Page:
They have value to the head coaches who makes millions of dollars when the players that they have are good enough to help them win games. Why are “recruiters” so important to a coaching staff? Because if you can’t get players, you don’t win titles, and winning titles is what gets you a contract extension, a job in a bigger league, an extra zero on your contract.

They have value to agents and financial advisors because even a small percentage of their future earnings is massive. If all it took was, say, $10,000 a month for two or three years to ensure that you got 4 percent of every dollar that James Harden earns in his career, you do everything you can to find that $10,000 a month.

Denying this exists flies in the face of simple economic principles like supply and demand or capitalism, or the simple fact that humans are greedy and they like money. The reason this black market exists is because of the NCAA’s arcane amateurism rules.

As our Travis Hines put it, when you outlaw something, you create outlaws.

At it’s core, what’s happening here really is simple: Adidas is sponsoring Bowen. Nike and Adidas are competing over whether or not they can sponsor Little. Agents and financial advisors are funneling money to coaches as a go-between to recruit college athletes because they themselves are not actually allowed to recruit the college athletes.

Want to make that go away?

Allow kids like Bowen – whose $100,000 sponsorship from Adidas is peanuts compared to some of the numbers throw around with bigger prospects – to sign with agents. Allow them to hire professionals whose entire purpose in life is to help athletes navigate the always-expanding business side of sports. Allow those agents to negotiate those sponsorship deals while the player is still in college.

That’s not going to totally eliminate the seedy side of recruiting by agents, but nothing ever is, not when there is that much money at stake. And it’s not going to rid the world of middlemen trying to profit off of these kids. It will make some things uncomfortable in a locker room when a star is getting paid six or seven figures and a scrub is asking him to pay for dinner.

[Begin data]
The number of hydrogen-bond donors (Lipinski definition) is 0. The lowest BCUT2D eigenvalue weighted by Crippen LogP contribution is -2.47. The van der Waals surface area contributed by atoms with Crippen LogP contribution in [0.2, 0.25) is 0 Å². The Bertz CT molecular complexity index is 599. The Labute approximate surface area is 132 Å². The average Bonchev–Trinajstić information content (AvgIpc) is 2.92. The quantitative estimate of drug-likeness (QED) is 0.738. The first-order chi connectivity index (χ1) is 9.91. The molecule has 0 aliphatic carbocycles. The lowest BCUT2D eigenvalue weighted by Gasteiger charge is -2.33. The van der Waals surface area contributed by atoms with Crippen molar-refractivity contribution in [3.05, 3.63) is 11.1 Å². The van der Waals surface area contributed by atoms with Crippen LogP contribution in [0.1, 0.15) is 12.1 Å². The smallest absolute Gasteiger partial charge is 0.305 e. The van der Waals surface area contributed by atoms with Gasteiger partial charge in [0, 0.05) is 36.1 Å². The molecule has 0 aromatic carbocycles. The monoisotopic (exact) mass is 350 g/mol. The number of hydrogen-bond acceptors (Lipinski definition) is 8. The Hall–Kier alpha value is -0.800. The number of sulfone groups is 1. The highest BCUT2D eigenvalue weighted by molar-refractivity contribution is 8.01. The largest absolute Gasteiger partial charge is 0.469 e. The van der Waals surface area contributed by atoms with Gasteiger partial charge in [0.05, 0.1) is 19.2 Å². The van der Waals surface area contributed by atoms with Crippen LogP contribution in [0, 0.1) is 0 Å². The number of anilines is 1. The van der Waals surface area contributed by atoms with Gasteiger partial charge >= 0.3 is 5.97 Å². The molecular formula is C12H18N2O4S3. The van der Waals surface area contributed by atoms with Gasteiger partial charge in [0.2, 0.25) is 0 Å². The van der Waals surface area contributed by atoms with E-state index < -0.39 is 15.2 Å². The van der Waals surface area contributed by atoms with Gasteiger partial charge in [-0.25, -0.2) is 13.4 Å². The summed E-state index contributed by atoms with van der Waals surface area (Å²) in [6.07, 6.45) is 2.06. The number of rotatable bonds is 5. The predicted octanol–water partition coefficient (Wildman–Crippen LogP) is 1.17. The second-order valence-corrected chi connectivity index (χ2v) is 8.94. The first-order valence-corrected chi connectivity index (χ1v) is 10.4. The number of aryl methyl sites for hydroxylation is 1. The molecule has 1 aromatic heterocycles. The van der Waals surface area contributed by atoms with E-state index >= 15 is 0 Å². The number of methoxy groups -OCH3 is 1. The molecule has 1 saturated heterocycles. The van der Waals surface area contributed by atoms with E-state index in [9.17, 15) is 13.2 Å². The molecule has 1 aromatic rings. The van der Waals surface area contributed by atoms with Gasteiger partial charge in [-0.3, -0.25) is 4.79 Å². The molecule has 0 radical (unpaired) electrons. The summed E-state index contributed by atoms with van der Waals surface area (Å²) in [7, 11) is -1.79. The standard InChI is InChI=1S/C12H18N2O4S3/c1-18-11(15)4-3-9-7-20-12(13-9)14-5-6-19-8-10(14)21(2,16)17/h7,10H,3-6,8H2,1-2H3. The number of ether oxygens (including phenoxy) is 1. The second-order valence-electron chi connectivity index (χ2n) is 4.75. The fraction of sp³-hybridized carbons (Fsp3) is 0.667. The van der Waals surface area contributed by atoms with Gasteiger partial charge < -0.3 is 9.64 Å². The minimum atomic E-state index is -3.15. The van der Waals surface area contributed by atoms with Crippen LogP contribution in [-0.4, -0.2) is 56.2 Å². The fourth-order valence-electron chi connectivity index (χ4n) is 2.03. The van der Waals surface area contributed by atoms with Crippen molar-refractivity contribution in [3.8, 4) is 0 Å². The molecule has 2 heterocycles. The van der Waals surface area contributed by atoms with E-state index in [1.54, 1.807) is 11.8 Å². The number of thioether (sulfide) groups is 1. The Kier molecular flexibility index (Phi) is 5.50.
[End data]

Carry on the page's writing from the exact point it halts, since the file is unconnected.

But at least the kids will be getting what they’re worth.

And something as simple as a sponsorship won’t ruin the next Brian Bowen’s college experience and, potentially, his basketball career.

What Tuesday exposed is the market at work.

The NCAA needs to finally stop trying to fight it, because they’re never going to win.

Kentucky moves scrimmage to Eastern Kentucky for flood relief

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LEXINGTON, Ky. — Kentucky will play its annual Blue-White men’s basketball scrimmage in Eastern Kentucky to benefit victims of the devastating summer floods.

The school announced that the Oct. 22 event at Appalachian Wireless Arena in Pikeville will feature a pregame Fan Fest. Ticket proceeds will go through Team Eastern Kentucky Flood Relief.

Wildcat players will also participate in a community service activity with local organizations in the relief effort.

Kentucky coach John Calipari said the team was excited to play for Eastern Kentucky fans and added, “We hope we can provide a temporary escape with basketball and community engagement.”

The scrimmage traditionally is held at Rupp Arena. It will occur eight days after its Big Blue Madness public workout at Rupp.

Kentucky’s Tionna Herron recovering from open-heart surgery